Tuesday, June 26, 2012

The Unfinished Work of Elizabeth D. by Nichole Bernier

4 Star

Summer vacation on Great Rock Island was supposed to be a restorative time for Kate, who’d lost her close friend Elizabeth in a sudden accident. But when she inherits a trunk of Elizabeth's journals, they reveal a woman far different than the cheerful wife and mother Kate thought she knew.

The complicated portrait of Elizabeth—her troubled upbringing, and her route to marriage and motherhood—makes Kate question not just their friendship, but her own deepest beliefs about loyalty and honesty at a period of uncertainty in her own marriage.

The more Kate reads, the more she learns the complicated truth of who Elizabeth really was, and rethinks her own choices as a wife, mother, and professional, and the legacy she herself would want to leave behind. When an unfamiliar man’s name appears in the pages, Kate realizes the extent of what she didn’t know about her friend, including where she was really going on the day she died.

Set in the anxious summer after the September 11th attacks, this story of two women—their friendship, their marriages, private ambitions and fears—considers the aspects of ourselves we show and those we conceal, and the repercussions of our choices.

Lydia - 4 Star

The Unfinished Work of Elizabeth D. is an unflinchingly honest novel about love, friendship, marriage and motherhood. It takes us on a journey through one woman’s life via her journals after her untimely death and that of her friend Kate to whom Elizabeth has bequeathed the journals in her will. Kate’s only instructions are that she determine their fate and that she must read them from the beginning.

I alternated between finding this novel extremely depressing and hopeful and uplifting. These two women didn’t really know each other at all – but how well do we ever really know someone? Our best friends? Husbands? Wives? And I found it really sad. To reveal our true selves takes courage and this novel follows one woman’s struggles to cope not only with the loss of her best friend, but 9-11 which occurred a short time later. As she reads, Kate begins to realize how little she knew Elizabeth and when she begins questioning her own life the journals help her come to terms with the debilitating fear she keeps hidden and struggles with in private.

The idea of leaving journals behind is something I’ve struggled with personally, so I found the exploration of how to dispose of them fascinating. I’ve kept journals off and on since childhood and I certainly don’t relish the thought of having anyone read them. The thought actually makes me nauseous and desperate to detonate them. But then again, maybe those closest to me would finally understand the real me, even if it wasn’t what they wanted to hear.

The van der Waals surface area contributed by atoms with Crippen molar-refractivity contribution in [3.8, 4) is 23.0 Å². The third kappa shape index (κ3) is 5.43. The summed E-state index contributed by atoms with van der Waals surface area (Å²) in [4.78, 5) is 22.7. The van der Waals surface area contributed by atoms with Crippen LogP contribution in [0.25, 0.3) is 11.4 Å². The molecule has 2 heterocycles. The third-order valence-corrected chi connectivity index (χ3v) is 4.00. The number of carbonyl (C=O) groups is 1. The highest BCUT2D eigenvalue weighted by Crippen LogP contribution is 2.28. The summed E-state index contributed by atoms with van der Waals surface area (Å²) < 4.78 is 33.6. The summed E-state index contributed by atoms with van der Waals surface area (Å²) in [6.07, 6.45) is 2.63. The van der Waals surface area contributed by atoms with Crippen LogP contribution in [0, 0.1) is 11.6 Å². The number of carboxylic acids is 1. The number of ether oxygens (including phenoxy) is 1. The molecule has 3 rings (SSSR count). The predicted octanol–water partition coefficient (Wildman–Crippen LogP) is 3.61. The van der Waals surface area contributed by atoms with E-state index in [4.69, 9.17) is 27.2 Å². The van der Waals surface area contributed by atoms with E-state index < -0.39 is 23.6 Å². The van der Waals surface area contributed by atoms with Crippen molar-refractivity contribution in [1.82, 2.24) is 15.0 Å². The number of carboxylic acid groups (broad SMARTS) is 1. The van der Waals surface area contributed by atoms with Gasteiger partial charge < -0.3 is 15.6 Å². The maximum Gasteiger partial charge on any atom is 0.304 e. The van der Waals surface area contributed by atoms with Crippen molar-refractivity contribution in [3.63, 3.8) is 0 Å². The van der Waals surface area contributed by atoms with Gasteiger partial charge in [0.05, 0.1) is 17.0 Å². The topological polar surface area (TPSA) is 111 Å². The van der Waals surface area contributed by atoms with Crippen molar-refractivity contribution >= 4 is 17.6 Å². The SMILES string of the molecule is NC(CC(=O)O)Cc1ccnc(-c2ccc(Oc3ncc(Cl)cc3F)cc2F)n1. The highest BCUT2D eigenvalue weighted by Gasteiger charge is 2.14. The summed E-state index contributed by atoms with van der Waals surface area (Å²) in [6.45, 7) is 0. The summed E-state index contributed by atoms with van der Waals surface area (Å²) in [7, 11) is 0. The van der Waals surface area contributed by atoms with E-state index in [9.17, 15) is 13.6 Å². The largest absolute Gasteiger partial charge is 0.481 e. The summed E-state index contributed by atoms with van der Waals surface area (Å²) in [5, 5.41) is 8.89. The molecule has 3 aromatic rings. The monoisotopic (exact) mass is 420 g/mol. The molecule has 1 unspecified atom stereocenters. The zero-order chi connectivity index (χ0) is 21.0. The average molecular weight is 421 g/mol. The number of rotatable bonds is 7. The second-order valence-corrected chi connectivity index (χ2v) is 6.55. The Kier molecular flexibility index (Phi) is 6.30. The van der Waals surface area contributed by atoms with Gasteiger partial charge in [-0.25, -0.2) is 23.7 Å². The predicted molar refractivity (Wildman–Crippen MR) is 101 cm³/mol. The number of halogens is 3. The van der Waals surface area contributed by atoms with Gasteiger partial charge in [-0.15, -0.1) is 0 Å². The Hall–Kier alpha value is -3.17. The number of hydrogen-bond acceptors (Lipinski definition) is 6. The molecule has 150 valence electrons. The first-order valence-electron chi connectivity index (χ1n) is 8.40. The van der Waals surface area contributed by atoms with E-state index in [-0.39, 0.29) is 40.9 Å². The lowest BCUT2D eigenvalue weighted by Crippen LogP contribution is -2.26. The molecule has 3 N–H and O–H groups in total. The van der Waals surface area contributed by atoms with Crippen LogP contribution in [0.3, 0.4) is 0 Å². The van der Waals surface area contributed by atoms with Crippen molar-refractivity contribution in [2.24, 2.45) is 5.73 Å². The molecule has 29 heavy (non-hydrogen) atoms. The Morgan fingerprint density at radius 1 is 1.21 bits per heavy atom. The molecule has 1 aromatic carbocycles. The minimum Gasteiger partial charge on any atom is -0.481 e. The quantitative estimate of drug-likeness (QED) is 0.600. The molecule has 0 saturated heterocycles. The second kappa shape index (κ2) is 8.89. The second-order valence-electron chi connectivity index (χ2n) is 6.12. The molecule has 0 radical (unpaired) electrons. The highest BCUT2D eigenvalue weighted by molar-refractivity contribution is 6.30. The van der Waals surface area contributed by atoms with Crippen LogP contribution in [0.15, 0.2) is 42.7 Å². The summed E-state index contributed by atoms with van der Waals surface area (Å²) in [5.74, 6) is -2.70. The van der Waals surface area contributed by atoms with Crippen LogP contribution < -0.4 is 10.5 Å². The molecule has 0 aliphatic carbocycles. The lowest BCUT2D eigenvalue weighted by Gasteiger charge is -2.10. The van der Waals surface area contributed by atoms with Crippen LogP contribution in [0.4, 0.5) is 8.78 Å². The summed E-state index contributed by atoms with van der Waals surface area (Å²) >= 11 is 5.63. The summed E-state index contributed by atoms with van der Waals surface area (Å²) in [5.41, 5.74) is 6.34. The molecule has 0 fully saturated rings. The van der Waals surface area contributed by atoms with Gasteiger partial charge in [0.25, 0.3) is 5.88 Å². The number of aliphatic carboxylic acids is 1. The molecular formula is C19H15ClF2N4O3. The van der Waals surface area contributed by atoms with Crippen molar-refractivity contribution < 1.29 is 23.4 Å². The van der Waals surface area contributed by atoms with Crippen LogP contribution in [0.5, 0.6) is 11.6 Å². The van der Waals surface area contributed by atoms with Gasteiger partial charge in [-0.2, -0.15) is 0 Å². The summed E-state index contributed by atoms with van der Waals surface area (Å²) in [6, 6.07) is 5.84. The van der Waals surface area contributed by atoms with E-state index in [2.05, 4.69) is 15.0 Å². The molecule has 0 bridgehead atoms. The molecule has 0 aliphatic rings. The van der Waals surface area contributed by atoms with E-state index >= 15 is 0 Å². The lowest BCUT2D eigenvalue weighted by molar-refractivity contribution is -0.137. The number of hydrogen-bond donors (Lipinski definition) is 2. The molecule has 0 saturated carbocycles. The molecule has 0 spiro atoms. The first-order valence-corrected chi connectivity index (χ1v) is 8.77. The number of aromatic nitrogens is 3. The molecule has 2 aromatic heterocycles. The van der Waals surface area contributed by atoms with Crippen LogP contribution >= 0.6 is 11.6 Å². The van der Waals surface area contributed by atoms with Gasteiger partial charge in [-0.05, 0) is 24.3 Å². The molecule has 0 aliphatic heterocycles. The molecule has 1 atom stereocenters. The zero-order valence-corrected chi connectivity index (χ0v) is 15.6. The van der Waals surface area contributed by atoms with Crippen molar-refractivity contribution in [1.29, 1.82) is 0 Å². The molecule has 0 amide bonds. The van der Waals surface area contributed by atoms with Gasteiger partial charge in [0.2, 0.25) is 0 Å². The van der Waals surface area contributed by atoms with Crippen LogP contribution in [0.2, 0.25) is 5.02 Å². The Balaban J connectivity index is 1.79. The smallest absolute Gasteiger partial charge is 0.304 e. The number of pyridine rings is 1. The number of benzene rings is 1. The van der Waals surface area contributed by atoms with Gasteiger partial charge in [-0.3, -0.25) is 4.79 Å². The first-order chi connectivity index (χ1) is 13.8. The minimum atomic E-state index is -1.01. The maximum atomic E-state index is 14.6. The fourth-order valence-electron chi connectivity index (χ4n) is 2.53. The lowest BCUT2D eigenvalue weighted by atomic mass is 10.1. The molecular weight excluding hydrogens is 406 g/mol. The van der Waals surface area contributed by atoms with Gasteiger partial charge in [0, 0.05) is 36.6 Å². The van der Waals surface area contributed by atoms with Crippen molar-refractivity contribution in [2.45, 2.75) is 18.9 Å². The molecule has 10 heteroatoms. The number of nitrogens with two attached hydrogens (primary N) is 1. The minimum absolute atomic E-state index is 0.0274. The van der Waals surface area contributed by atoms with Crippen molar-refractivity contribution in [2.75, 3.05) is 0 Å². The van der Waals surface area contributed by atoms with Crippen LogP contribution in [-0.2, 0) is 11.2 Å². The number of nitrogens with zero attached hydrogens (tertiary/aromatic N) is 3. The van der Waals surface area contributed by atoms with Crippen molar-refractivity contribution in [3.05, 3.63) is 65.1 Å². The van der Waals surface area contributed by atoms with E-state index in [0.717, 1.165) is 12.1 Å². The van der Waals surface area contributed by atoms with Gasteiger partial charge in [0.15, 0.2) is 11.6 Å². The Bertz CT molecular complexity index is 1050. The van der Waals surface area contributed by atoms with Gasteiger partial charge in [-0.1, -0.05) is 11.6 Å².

Elizabeth D is a reminder that we are all complex, multi-faceted people and that when we get comfortable with one side of a person, we may never look to see other sides or see how they may be struggling. There are many poignant revelations and thoughts in this novel and there were many sentences I re-read and went – Yes! That’s exactly it and would sit in wonder. This novel made me think. It made me appreciate my friendships and family. I made me want to reach out to all my girlfriends and give them a hug – especially all the mothers.

The portrayal of motherhood in this novel felt right to me, although I felt it overly depressing at times. It seemed a very honest portrayal and wish I could offer a more rounded opinion but I don’t have children. I have heard many stories of those with young toddlers and babe in arms though, so I think it was. Truth be told, at times this book made me question even having children because it was that depressing at times. The lack of support for mothers in our modern world was explored with these two women’s feelings of isolation and their meeting at an introductory baby and me playgroup. Didn’t it used to take a village?

Mothers that have felt lonely, isolated and desperate for adult conversation will appreciate this novel as will those that have ever felt judged by others. Girlfriends should read this and talk about it with each other. The Unfinished Work of Elizabeth D. would be fantastic for a book club with all the discussion it inspires. I look forward to more from Nichole Bernier!

Thank you to Crown Publishing for our review copy!

Connect with Nichole Bernier here:


  1. Wow, sounds like a really complex novel. Interesting that you talk about wanting to detonate your journals. I kept one for a number of years, then stopped because I felt I was just whining about my life (was I doing it wrong?). So, one day, I burned it in a symbolic gesture to erase all those negative thoughts. Now, I do have a notebook by my bed where I write ideas or crazy dreams, stuff like that, but no whining!

  2. Lydia — first, thank you for your thoughtful review. It means much to me hearing that my novel about friendship resonated for you, even if its view of relationships sometimes includes missed communication opportunities like ships passing in the night.

    And yet I feel a burden to right this view of motherhood I've left you with, or at least balance it. My five children are a tremendous blessing, and my experience mothering them has added depth, joy and maturity to my life — as well as making the most basic tasks into a three-legged race. Hands down, I wouldn't be the writer I am without them.

    For a more rounded glimpse at the humor and poignancy of parenthood, you might enjoy some of the blog pieces on my author site.


    Enjoy your summer of reading!
    Best, Nichole



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